UPenn extends 'Cancel Culture' to famous 1700s preacher
- The University of Pennsylvania will remove its statue of George Whitefield, an influential eighteenth-century evangelical minister.
- Penn also announced the creation of a “Campus Iconography Group” to evaluate other artwork and monuments.
The University of Pennsylvania recently announced plans to remove its statue of influential Great Awakening preacher George Whitefield.
A university email stated that “the case for removing Whitefield is overwhelmingly strong,” and that there is “absolutely no justification” for keeping the monument.
Citing his ownership of slaves and successful campaign to allow slavery in Georgia, the email says that “honoring him with a statue on our campus is inconsistent with our University’s core values, which guide us in becoming an ever more welcoming community that celebrates inclusion and diversity.”
The decision follows research from the Penn and Slavery Project, which is tasked with researching the university’s ties to American slavery since its founding in 1740. Whitefield assisted his close friend Benjamin Franklin with founding the Academy of Philadelphia, which later became the University of Pennsylvania.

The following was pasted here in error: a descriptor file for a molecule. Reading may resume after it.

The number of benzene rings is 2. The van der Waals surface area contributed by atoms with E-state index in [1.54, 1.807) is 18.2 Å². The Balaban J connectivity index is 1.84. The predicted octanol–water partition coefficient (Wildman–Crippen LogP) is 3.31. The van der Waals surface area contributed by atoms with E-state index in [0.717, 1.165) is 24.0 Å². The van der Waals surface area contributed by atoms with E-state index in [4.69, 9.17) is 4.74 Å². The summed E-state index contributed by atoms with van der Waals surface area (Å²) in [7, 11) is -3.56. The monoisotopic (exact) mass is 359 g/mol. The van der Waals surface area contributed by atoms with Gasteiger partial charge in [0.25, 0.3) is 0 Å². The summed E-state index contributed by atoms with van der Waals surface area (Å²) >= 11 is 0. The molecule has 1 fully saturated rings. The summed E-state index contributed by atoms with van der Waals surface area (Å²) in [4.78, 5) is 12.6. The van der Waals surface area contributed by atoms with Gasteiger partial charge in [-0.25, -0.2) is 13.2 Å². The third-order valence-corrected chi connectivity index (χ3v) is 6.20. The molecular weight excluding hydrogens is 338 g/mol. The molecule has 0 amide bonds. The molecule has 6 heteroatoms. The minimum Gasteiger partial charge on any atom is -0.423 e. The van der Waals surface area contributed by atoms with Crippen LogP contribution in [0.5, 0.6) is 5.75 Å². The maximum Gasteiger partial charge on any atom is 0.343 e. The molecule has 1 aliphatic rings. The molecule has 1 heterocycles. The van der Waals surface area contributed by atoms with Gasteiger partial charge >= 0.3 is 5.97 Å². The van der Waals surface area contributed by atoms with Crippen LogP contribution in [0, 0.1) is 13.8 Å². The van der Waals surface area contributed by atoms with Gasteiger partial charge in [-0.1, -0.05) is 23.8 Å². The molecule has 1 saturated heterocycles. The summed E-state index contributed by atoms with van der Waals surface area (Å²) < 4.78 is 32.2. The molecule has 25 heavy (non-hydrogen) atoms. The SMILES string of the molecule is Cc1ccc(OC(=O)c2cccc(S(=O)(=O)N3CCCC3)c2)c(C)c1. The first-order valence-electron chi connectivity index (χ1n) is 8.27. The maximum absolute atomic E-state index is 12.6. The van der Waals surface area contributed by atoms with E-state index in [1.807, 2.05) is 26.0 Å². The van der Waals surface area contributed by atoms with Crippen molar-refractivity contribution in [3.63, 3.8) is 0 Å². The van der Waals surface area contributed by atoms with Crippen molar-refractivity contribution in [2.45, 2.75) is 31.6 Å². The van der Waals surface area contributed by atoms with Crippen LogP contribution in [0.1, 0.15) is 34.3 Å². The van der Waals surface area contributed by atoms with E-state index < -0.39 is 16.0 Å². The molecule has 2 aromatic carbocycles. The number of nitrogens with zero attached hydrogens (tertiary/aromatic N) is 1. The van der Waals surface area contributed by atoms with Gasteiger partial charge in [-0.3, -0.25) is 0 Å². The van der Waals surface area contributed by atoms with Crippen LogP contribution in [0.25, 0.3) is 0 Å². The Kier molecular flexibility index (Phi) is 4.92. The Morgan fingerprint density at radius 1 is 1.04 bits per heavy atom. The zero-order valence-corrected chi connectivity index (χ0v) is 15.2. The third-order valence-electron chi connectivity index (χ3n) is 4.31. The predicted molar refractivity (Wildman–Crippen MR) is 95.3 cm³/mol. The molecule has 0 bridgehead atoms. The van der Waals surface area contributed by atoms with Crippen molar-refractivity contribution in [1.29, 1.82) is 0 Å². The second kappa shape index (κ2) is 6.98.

George Whitefield was one of the most prominent public figures of the eighteenth century, and he helped to articulate much of the doctrine and culture of what eventually became the American evangelical movement. Though he accepted a donation of slaves as a gift in order to maintain the profitability of his orphanage in Georgia, he consistently campaigned for slaves’ education and humanity throughout his lifetime. Whitefield was glowingly eulogized by Phillis Wheatley, a former slave and early American writer.
Jessica Gooding, a columnist for the Daily Pennsylvanian, published an opinion piece advocating for the statue’s removal: “As Philadelphia reckons with its own racist statues of Christopher Columbus and Frank Rizzo, now is the time for Penn to do the same on its own campus.”
Penn will indeed continue to evaluate other public monuments. Along with the announcement of the statue’s removal came news of the formation of a “Campus Iconography Group,” which will continue to review statues and public artwork to better reflect “our achievements and aspirations to increase the diversity of the Penn community.”
Joann Mitchell, the school’s Chief Diversity Officer, will lead the group. Chaz Howard, the first administrator to hold Penn’s recently created Vice President for Social Equity and Community position, will also work with the group.
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